On Friday, the Equal Employment Opportunity Commission released its charge-filing statistics for fiscal year 2019, which began October 1, 2018 and ended September 30, 2019. Overall, the Commission received 72,675 charges of discrimination in FY19, down from 76,418 in 2018. Not surprisingly, retaliation charges continued to make up a majority of claims at 39,110 or 53.8%. Compared to other employment discrimination claims, retaliation claims enjoy a lower standard of proof requiring a complainant to allege only a reasonable belief of protected activity followed by “materially” adverse action, rather than ultimate employment action based on protected status.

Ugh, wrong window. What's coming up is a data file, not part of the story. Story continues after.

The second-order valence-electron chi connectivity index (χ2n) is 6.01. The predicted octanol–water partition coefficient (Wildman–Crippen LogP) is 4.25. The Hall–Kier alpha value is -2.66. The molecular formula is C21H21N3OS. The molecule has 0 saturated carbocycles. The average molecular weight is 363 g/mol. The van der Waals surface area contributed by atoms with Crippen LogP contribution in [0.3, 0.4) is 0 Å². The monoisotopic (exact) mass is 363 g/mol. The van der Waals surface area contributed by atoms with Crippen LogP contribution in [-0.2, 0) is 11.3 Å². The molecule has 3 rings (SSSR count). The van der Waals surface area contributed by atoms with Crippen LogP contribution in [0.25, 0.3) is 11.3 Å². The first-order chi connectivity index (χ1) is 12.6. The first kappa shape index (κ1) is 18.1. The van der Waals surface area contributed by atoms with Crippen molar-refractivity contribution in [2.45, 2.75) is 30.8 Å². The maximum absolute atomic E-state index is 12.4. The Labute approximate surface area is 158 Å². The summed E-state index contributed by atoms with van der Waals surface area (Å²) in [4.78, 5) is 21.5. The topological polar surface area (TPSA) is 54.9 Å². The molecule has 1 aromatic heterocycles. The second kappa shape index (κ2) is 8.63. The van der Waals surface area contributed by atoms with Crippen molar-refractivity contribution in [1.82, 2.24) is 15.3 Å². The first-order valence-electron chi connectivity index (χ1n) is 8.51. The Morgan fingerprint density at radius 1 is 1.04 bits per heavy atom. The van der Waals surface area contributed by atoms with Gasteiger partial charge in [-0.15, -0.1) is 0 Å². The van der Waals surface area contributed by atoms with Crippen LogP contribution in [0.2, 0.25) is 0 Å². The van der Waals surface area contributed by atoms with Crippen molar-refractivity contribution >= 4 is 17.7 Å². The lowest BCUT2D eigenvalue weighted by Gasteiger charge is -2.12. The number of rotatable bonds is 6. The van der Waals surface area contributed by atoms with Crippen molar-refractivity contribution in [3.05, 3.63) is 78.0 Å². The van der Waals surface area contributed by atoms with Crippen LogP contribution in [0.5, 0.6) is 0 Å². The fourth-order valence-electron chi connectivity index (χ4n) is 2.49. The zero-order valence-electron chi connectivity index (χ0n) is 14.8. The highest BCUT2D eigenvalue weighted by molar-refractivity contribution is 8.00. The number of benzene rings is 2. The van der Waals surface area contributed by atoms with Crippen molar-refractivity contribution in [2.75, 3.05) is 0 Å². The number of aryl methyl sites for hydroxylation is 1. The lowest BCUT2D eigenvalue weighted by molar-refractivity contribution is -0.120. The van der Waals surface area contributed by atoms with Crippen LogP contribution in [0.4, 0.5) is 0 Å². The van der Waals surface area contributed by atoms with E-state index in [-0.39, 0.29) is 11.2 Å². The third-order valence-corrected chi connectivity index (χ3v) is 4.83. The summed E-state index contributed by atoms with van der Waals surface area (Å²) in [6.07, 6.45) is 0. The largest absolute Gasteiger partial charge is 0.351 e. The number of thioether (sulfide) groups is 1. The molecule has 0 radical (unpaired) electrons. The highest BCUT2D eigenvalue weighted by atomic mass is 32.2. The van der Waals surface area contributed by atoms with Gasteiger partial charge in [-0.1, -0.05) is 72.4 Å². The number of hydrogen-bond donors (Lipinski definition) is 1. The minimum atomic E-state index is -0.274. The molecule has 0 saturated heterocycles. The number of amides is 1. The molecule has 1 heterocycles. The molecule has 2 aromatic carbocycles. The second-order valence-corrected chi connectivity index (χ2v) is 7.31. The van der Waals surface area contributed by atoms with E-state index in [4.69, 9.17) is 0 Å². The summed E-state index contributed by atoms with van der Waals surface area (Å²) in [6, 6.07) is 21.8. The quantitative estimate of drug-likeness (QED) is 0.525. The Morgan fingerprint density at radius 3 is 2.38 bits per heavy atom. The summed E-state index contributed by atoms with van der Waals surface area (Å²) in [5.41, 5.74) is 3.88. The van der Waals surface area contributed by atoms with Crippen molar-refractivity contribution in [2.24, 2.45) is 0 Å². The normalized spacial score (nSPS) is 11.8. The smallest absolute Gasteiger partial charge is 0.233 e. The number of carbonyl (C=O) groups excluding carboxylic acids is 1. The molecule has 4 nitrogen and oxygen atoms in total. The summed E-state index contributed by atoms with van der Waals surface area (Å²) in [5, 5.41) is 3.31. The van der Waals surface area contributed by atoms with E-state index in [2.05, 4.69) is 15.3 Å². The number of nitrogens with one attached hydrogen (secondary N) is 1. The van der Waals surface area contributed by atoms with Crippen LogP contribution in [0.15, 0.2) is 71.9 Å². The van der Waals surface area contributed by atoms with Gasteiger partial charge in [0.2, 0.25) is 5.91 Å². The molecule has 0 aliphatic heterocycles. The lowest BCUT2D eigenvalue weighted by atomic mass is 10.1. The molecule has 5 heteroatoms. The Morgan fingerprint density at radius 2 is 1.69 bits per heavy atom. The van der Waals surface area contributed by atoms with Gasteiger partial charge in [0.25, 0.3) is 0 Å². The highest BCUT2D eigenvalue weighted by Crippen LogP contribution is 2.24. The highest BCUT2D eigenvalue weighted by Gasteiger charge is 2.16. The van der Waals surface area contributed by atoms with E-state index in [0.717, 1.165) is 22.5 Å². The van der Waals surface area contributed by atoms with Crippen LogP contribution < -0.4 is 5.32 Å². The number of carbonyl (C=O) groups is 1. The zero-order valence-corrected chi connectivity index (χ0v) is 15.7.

Disability (33.4%), race (33%), and sex (32.4%) claims competed for second, followed by age (21.4%), national origin (9.6%), color (4.7%), and religion (3.7%). As in years past, less than 2% of filed charges were based on Equal Pay Act and GINA allegations.
The EEOC is responsible for enforcing federal anti-discrimination laws, and employees must first “exhaust” claims at the agency level by filing a charge of discrimination before suing in court. Importantly, the Commission data does not include charges filed with state or local equal employment opportunity agencies that enjoy work sharing agreements with the federal agency. It remains to be seen whether charges filed at the State and local levels will show an opposite trend in light of recent amendments to Maryland law that expanded protections for employees (now including independent contractors) and significantly extended time periods to file charges of discrimination, and sue in court, for claims alleging harassment. More information about those changes can be found here.